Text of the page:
Prime minister Narendra Modi made an admirable beginning by inviting the heads of neighbouring countries to his swearing-in ceremony and all of them participated enthusiastically. The Pakistan prime minister’s daughter Maryam Nawaz Sharif, herself a powerful politician, has recently commented that India and Pakistan should bury their enmity. She queried, “Why can’t India and Pakistan team up to win the wars against diseases, illiteracy and poverty? Why the two nations are living like divided Korea? Why can’t they live like United Europe? Economic bloc, perhaps?” And why not? India and Pakistan have a shared history and heritage. There is also a commonality in genealogy of their inhabitants. There are blood and emotional ties on both sides of the border. Both nations are faced with common enemies like illiteracy, poverty and diseases. It is time for India and Pakistan to shed their mutual mistrust based on misguided notions and sit down to talk together on all above issues including their nuclear policy.
India and China have already declared NFU and there is no reason to disbelieve their commitments. Although India’s nuclear doctrine stipulates that retaliation to a first strike will be nuclear and massive and designed to inflict unacceptable damage, it contemplates only overkill of defence targets sparing innocent civilian population. It does not intend to repeat Hiroshima and Nagasaki. India and China also have centuries-old cultural ties that were unfortunately sullied during the 1962 conflict and a few skirmishes on the border but that can be mended and turned to be a part of history with the new regime in New Delhi. In view of the background, these two great nations can and should work together to persuade Pakistan to declare a similar pledge of NFU and make the region free from nuclear weapons’ fear. This will be in the right direction to fulfill the Chinese dream and also India’s dream of “global no-first-use”. They can then concentrate on economic development of the region to “win wars against diseases, illiteracy and poverty” as Maryam Sharif has dreamt. It’s the right time to talk.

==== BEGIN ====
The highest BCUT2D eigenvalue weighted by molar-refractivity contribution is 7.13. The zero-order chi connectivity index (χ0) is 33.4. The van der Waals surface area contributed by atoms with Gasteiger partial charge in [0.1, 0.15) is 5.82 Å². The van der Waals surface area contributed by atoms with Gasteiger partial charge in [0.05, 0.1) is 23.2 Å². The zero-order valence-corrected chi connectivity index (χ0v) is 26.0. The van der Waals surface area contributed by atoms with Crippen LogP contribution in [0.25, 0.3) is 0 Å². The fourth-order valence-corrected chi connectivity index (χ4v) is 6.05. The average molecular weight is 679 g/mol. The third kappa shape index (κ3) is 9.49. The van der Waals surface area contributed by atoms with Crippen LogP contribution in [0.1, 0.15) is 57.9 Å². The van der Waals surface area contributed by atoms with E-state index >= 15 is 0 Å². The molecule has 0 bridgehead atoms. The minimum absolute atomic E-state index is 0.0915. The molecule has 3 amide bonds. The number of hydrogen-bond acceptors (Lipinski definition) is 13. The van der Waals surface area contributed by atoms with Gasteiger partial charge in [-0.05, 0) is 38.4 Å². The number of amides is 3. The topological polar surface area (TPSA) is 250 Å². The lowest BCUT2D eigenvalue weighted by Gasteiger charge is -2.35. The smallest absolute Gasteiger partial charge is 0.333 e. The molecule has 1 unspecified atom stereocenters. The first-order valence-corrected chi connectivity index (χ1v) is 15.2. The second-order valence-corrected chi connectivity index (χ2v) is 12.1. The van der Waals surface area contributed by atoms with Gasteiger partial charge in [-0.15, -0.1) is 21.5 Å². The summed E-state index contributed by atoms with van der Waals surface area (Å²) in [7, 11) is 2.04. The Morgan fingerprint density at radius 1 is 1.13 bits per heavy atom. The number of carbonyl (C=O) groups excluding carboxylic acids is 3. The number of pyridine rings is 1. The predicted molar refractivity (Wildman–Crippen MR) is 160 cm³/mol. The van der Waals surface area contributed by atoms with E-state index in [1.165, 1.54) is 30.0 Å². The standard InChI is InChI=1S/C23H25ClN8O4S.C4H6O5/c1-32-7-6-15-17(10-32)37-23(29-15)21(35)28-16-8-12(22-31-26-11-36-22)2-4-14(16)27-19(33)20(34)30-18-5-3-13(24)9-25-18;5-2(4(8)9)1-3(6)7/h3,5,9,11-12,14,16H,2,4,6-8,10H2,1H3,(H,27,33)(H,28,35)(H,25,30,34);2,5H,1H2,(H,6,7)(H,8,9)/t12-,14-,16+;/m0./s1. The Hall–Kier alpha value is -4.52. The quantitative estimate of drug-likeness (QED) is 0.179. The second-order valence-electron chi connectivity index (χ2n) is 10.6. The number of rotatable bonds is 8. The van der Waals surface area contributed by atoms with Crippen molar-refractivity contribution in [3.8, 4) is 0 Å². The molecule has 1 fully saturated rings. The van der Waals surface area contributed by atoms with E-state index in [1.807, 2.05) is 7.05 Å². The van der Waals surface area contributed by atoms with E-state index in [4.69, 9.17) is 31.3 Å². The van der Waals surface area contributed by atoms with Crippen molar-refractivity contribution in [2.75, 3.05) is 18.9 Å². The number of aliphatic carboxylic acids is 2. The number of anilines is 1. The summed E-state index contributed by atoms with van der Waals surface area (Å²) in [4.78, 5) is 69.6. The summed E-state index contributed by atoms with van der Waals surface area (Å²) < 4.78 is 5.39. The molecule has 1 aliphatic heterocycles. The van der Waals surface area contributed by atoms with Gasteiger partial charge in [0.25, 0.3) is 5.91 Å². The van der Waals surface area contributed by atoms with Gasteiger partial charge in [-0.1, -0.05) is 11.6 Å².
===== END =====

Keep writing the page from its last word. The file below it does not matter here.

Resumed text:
The author is a practising lawyer and a retired scientist formerly with BARC, Mumbai, and IAEA, Vienna.